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Hyundai plotted to launch the N division with a mid-engined hybrid supercar


Korean NSX wouldve sported carbon tub and fuel cell power, but never got the go-ahead

After driving the fabulous-looking Hyundai N Vision 74 (pictured) filled with its 670bhp electric motors and on-board hydrogen power station, sat down with the former boss of its go-fast N division, Albert Biermann.

After the head honcho at BMW M (and today semi-retried but employed in a consultancy role for Hyundais sporty flagships) he revealed that N wasnt always destined to announce its arrival with the i30N hot hatch.

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We were focusing on an N supercar, Biermann mentions nonchalantly. Achieved it have a name? Not necessarily, we just used to call it The Chairmans Car.

So, it wouldve been like Hyundais response to the Honda NSX a supercar with a mainstream badge? TG asks. Sure, however, not boring, says the former R&D chief with a dry smile.

Biermann continues on to detail the spec, that was truly mouth-watering. He explains that the Hyundai supercar could have been based around a carbon fibre tub chassis, with a mid-engined layout. We’d plans for a petrol [engine] with or without hybrid, or [it couldve have accepted] a hydrogen fuel cell.

We previously heard rumours from Biermann back 2018 that Hyundai was still mulling a bespoke sports vehicle.

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The 65-year old speaks with a tone of what-might-have-been, having also attemptedto mastermind a mid-engined supercar while he was working at BMW M. The automobile was designed and couldve been engineered, however the BMW board decided there is only space for just one mid-engined range-topper in its ranks, and that might be the plug-in hybrid i8, no M-powered rocketship.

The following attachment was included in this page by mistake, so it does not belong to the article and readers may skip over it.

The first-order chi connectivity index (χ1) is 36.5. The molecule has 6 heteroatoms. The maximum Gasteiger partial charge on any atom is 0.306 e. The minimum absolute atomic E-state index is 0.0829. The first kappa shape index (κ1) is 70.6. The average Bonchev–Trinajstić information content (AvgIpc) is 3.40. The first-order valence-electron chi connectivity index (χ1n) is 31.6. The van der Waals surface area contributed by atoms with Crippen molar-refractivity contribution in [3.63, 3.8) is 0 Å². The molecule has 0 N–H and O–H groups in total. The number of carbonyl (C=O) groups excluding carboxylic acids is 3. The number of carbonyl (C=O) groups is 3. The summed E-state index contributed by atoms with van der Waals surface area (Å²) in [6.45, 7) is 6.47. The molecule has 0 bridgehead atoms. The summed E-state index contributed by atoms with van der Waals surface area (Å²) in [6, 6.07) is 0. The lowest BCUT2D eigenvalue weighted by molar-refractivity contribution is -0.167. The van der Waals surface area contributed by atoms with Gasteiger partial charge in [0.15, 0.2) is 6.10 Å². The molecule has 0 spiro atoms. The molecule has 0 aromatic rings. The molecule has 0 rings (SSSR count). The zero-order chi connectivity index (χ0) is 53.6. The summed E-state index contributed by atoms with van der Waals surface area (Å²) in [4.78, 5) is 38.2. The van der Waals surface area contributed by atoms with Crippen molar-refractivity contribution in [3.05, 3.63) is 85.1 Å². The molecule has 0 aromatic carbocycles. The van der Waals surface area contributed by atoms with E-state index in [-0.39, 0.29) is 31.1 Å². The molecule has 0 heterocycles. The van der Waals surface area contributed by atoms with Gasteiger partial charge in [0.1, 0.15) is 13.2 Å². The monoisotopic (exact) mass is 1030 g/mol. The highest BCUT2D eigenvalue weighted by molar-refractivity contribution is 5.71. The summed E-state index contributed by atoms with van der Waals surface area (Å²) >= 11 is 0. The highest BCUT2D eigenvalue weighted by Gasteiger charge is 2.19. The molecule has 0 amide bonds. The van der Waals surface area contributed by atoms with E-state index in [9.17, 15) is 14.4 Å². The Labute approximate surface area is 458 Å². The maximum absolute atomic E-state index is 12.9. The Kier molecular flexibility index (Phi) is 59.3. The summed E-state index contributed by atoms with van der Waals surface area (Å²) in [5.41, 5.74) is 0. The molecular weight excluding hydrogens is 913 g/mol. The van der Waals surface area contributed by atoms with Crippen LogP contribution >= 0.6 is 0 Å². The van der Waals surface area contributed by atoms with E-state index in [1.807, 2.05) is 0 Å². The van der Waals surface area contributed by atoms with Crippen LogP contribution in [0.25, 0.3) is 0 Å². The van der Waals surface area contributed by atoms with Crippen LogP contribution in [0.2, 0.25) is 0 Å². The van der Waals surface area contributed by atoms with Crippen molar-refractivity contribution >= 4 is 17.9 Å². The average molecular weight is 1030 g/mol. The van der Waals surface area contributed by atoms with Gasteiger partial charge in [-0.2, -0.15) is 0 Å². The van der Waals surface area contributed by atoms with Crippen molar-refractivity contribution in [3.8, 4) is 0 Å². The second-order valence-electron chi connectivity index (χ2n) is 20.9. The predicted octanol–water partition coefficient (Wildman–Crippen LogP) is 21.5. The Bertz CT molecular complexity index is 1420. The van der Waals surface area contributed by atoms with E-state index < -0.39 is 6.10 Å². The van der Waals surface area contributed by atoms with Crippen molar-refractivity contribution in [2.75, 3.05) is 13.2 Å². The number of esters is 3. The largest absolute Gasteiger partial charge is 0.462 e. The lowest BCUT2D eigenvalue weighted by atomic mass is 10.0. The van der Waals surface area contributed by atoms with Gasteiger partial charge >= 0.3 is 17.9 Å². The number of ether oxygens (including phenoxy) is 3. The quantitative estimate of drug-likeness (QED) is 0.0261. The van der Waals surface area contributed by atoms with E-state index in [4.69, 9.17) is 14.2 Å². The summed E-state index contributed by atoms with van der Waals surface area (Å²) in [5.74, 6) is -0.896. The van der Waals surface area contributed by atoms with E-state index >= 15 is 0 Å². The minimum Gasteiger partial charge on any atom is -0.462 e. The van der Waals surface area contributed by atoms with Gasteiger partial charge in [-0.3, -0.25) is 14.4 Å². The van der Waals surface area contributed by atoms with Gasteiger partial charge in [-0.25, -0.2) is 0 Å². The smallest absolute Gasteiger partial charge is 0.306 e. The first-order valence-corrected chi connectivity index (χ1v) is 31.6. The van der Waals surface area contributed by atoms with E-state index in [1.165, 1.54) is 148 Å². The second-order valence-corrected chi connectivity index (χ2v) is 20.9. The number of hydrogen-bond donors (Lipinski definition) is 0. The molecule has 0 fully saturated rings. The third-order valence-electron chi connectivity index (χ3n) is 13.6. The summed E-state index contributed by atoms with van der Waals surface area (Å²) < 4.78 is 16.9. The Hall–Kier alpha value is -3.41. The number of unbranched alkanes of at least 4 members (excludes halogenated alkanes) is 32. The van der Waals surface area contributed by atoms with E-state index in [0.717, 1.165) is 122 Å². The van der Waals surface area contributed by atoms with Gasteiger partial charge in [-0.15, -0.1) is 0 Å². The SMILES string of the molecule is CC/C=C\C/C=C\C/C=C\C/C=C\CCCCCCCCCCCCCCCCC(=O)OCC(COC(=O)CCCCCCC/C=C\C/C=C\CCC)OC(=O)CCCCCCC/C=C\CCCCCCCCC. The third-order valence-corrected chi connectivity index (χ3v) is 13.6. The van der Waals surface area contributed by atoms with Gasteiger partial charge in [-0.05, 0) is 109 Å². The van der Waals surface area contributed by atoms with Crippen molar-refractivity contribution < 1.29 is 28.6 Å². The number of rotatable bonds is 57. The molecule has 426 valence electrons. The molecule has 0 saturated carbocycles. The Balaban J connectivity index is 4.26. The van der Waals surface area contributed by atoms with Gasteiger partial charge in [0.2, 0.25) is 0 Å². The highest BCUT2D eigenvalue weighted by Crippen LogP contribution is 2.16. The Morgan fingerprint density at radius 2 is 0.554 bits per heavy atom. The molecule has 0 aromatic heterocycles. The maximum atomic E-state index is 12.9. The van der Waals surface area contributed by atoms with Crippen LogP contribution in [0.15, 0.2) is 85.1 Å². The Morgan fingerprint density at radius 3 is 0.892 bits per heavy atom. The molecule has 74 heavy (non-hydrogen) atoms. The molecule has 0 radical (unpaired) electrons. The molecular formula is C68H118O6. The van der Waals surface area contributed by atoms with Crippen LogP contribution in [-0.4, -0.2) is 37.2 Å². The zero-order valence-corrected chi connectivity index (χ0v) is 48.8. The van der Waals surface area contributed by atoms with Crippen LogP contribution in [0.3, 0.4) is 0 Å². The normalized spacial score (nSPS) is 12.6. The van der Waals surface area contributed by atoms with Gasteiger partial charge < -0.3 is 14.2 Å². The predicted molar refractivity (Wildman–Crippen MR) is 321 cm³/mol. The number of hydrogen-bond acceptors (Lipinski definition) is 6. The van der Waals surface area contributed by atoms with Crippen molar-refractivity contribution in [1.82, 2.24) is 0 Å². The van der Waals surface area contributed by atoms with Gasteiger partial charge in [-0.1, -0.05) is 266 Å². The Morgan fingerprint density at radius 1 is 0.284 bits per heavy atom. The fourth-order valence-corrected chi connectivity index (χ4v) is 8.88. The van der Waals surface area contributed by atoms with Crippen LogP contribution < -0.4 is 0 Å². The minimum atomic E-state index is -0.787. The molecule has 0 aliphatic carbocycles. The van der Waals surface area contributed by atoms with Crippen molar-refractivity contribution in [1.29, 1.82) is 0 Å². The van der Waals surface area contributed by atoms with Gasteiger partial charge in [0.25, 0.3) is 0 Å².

Also it was the Hyundai board that decreed The Chairmans Car would stick to the drawing board. The issue was the automobile could have cost over $150,000, and in those days it had been thought a Hyundai cannot have this price. Biermann continues on to concur that this was most likely the right decision, because the i30N, and today the i20N and Kona N have brought Hyundai to a fresh audience of petrolhead customers precisely because theyre affordable.

All that being true, we cant help but wonder just what a Hyundai-born response to famous brands the Audi R8, McLaren Artura and Porsche 911 Turbo mightve been like. Korean car design this decade has been knocking it from the park.

Would a six-figure price Korean supercar be studied seriously nowadays if it had been the N Vision 74 entering limited production? Tell us everything you reckon in the comments, in the event Hyundais chairman is listening

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